Amending the Advocates' Graduated Fee Scheme - Law Society response
We have responded to proposals from the Ministry of Justice for a package of measures designed to put an additional £15m (including VAT) into the Advocates' Graduated Fee Scheme, in order to help address a crisis of recruitment in the advocacy profession.
We reiterate here the key principles that any scheme of remuneration should meet:
- Promote the sustainability of the supplier base; i.e. ensure that there remains a pool of good quality advocates capable of providing a high standard of criminal advocacy for every class of case that comes before the Crown Court.
- Promote the development of advocates of the future by ensuring that those who are beginning their careers as advocates are fairly remunerated for the work that they are required to undertake as junior advocates.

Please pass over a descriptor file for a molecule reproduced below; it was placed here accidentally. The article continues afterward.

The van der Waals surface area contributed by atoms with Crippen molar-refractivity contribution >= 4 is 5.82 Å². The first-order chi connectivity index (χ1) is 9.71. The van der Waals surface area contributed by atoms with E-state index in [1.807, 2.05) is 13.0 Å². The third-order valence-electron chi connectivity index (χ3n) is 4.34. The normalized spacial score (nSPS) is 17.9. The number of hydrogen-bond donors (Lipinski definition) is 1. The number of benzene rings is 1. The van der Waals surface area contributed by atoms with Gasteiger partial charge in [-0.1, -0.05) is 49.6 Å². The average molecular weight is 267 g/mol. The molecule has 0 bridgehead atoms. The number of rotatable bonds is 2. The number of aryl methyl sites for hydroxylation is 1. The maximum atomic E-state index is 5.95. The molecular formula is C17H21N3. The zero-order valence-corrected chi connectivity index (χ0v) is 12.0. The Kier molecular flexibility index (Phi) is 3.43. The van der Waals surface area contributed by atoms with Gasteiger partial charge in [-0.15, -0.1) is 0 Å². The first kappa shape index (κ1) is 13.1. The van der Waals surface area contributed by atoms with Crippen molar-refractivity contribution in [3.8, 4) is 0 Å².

- Ensure and promote compliance with the Criminal Procedure Rules and the aims and objectives of Better Case Management.
Our key concerns with the proposals are:
- The actual value of the proposed package to the profession is highly dependent on assumptions about case types and volumes of work, which vary considerably from year to year.
- The allocation of the additional funds is made in a way that fails to incentivise early preparation of Crown Court cases.
- Our analysis shows that the 1% of AGFS bills submitted by QCs will attract over 13% of the new funding available.
The annex to the consultation response is an analysis by Professor Abigail Adams of the data provided by the MoJ, which provides the statistical analysis underpinning this response.